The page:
"You don't like it? Fine, stay home and shut up."
That's comment #21, 'Queer Bob' responding to a post at
Blue Like You, regarding the Toronto Gay Pride Parade and it's associated $400,000 tab last weekend. Do I need to mention here that I'm not a hysterical homophobe? If only to keep the discussion on track, yes, I have an 'It's Okay to be Gay' t-shirt.
Well, I'm not going to stay home just because something I don't like is happening downtown, regardless of how many business owners and visitors tell me to, and here's why.
TMT (Too Much Tolerance) is the natural evolution of weak policies or attitudes. 'Gay Pride' is an example of 'red-neck' (I hate to use that term here, having a real cultural fondness for the 'red-neck' get-it-done attitude) homophobia spawning what originated as a backlash and seeking of real justice from the more vocal elements of the gay community. The Gay Pride Parade is the mutation of that quest, and has now exceeded the 'tolerance' of the average Canadian, prompting a backlash of it's own. Funny how human beings are subject to these cycles of less and more.
Diversity education, not singing the national anthem, wearing a burka, not saying 'Merry Christmas'.....these are some of the 'politically correct' touch issues that average, sensible, middle class Canadians are starting to respond to. Enough is enough. We can identify what Joseph Ben-Ami calls a "patchwork of confused and often contradictory policies" coming out of the so-called Conservative Government these days. We can see the erosion of basic Canadian values that we know in our core are essential to preserving this culture.
So too much tolerance is bad. David Warren identifies the same issue, "In two generations, we have witnessed a transformation, and nearly an inversion, of all the moral and ethical principles that guided us through countless generations before."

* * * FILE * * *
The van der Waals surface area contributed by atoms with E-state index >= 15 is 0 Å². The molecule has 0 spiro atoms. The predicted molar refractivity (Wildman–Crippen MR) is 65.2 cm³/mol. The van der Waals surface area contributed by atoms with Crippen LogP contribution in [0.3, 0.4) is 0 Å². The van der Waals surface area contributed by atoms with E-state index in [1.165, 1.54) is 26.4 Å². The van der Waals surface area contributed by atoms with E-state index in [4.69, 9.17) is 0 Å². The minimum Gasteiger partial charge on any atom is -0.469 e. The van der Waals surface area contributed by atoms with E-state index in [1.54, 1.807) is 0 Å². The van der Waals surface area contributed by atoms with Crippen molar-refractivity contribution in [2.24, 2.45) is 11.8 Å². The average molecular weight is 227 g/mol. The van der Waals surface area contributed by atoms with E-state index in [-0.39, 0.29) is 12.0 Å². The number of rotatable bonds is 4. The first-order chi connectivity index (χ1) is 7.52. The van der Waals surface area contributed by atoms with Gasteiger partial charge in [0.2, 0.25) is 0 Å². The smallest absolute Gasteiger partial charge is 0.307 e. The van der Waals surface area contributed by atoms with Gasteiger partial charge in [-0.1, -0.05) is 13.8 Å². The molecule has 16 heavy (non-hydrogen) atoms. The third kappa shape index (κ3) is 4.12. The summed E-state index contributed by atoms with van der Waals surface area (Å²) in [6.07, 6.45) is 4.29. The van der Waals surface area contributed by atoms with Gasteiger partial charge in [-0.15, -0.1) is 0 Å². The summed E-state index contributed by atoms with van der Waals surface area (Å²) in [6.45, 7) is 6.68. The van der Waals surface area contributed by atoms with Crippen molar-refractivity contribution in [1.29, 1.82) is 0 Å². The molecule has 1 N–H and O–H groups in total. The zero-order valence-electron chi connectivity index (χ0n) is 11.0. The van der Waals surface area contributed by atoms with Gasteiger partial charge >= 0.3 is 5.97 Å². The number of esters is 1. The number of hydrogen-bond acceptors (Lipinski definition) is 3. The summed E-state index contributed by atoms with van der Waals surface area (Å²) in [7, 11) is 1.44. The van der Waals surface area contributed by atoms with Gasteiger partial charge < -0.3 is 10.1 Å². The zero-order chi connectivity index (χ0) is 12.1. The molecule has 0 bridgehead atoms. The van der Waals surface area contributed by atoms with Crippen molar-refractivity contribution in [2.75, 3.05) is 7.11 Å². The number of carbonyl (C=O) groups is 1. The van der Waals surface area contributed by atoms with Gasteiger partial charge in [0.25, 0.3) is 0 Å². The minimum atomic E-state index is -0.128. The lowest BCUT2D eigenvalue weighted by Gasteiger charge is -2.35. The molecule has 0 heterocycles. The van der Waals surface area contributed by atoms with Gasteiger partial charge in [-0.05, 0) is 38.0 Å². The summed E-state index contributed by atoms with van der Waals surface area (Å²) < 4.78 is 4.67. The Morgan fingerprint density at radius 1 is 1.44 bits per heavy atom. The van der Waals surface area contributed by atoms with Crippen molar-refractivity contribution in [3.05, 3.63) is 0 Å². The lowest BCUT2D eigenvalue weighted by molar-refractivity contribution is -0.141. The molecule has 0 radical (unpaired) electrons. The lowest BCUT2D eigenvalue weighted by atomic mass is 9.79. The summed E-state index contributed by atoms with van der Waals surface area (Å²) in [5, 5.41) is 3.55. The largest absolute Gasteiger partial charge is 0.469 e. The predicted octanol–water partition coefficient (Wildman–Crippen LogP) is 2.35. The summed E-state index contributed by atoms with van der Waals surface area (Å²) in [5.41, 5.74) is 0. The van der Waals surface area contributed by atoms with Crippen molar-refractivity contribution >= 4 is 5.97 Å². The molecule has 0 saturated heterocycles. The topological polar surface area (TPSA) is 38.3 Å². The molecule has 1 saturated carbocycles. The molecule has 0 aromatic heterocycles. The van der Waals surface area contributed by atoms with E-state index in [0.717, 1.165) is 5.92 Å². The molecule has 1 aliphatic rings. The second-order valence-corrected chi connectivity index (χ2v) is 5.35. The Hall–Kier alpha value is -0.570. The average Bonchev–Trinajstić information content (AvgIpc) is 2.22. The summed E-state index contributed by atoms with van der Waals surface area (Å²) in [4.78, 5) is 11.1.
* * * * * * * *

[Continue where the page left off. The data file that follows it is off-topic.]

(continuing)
Mahfooz Kanwar, PHD, Sociologist, Instructor at Mount Royal College and board member of the Muslim Canadian Congress was on the Rutherford Show on QR77 Radio this morning. He reiterated his stand and hit the nail on the head again, as he did this past March 30, with an article in the Calgary Herald. "Increasingly, Canadians feel restricted in doing things the Canadian way lest we offend minorities. We cannot even say Merry Christmas without fear of causing offence. It is amazing that 77 per cent of the Canadian majority are scared of offending 23 per cent of minorities."
"We have become so timid that the majority cannot assert its own freedom of expression. We cannot publicly question certain foreign social customs, traditions and values that do not fit into the Canadian ethos of equality. Rather than encouraging new immigrants to adjust to Canada, we tolerate peculiar ways of doing things. We do not remind them that they are in Canada, not in their original homelands......"
".....I once supported multiculturalism in Canada because I believed it gave us a sense of pluralism and diversity. However, I have observed and experienced that official multiculturalism has encouraged convolution of the values that make Canada the kind of place people want to immigrate to in the first place."
I tolerated 'Diversity Education' for a long time, didn't speak up when they banned saying 'Merry Christmas' at work, and didn't write a letter when they stopped 'O Canada' from being sung at school. I won't be silent anymore, and I don't think mine will be the only voice raised.
I want downtown back. I want it back for all of us.